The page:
Um, I think I’m getting addicted to joining reading challenges. Is this a common problem? Should I seek help? 😉
Anyway, yes, I’m joining another challenge: the Mexico 2010 reading challenge! I really enjoy reading Latin American literature, and as a Mexican-American myself, I almost felt like I HAD to do this one. (I mean, I rarely reread books, but I’ve read Open Veins of Latin America three times now.) I could definitely be reading more Mexican literature than I am. And you could too! 😉 If you’re interested in joining yourself, it’s hosted here by Sylvia of Classical Bookworm.
According to Sylvia,
In honour of the tricolor, the flag of Mexico, the challenge is to read three books of Mexican literature, history, or art.
Anyway, exciting! My potential reading list (suggestions welcome!):
Mexico: Biography of Power, by Enrique Krauze: I already own this, and got about 1/3 of the way through it before I was distracted and didn’t finish –which doesn’t mean it was boring or I didn’t like it. It’s pretty fantastic and extremely comprehensive. If anything, it was just too heavy to carry in my bag on the subway!
The Death of Artemio Cruz, by Carlos Fuentes: A fictional account of the rise of a Mexican man during and after the Mexican Revolution, representing the paradoxes of modern Mexico itself.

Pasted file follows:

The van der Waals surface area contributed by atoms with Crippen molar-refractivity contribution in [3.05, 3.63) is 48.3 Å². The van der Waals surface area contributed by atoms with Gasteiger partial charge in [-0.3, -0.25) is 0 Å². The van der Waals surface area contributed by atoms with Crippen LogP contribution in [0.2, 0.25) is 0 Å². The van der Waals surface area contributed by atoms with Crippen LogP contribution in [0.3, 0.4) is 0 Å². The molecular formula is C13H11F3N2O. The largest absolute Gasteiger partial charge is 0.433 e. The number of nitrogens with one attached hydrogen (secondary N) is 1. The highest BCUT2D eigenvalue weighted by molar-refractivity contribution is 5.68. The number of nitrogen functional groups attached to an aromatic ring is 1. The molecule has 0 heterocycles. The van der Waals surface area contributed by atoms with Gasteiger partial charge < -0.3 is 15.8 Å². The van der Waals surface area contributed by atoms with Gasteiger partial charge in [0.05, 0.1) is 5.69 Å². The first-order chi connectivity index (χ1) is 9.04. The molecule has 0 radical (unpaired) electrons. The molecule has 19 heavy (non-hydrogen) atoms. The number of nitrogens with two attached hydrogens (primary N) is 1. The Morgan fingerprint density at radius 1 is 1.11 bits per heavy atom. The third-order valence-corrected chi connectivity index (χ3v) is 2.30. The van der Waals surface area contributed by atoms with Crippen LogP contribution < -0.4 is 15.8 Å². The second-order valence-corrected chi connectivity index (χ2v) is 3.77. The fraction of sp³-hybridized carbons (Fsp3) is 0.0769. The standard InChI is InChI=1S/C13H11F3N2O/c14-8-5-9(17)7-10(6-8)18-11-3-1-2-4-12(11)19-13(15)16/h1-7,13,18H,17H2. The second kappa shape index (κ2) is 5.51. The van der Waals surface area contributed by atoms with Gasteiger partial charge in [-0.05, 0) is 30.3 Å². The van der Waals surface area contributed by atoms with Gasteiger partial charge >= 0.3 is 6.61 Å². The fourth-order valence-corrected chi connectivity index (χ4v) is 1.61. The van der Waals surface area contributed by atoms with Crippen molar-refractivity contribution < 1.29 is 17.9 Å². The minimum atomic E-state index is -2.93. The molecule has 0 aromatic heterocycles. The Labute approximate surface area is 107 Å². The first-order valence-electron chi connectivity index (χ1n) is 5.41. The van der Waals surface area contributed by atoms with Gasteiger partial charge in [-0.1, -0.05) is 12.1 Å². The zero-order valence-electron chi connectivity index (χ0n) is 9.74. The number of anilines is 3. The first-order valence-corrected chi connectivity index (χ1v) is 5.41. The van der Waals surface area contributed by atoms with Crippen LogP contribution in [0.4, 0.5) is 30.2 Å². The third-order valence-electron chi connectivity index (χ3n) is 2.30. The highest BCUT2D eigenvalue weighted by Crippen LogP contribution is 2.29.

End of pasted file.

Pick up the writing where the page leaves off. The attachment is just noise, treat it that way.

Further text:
Basta! Land and the Zapatista Rebellion in Chiapas, by George A. Collier & Elizabeth Lowery Quaratiello: A non-fiction history of the Zapatista rebellion and the continuing land disputes in the Mexican state of Chiapas.
The Hummingbird’s Daughter, by Luis Alberto Urrea: According to Publishers Weekly, “The book is wildly romantic, sweeping in its effect, employing the techniques of Catholic hagiography, Western fairy tale, Indian legend and everyday family folklore against the gritty historical realities of war, poverty, prejudice, lawlessness, torture and genocide. Urrea effortlessly links Teresita’s supernatural calling to the turmoil of the times, concealing substantial intellectual content behind effervescent storytelling and considerable humor.”
Daughters of Juarez, by Teresa Rodriguez: A journalist’s account of the mysterious murders that have been occuring in Juarez, Mexico, since 1995, and have resulted in more than 300 women’s deaths. This was my Friday Find a few weeks ago.
Endangered Mexico, by Joel Simon: A broad appraisal of the many and myriad environmental problems of Mexico, which is the third most biodiverse country in the world, yet has difficulty protecting its natural resources.
The Log From the Sea of Cortez, by John Steinbeck: Gotta love Steinbeck! A combination of “science, philosophy and high-spirited adventure,” this book is his account of exploring the Gulf of California with his marine biologist friend.
If you have suggestions, please leave them in the comments! And as always, I’m keeping track of my reading challenge progress on the Challenges page.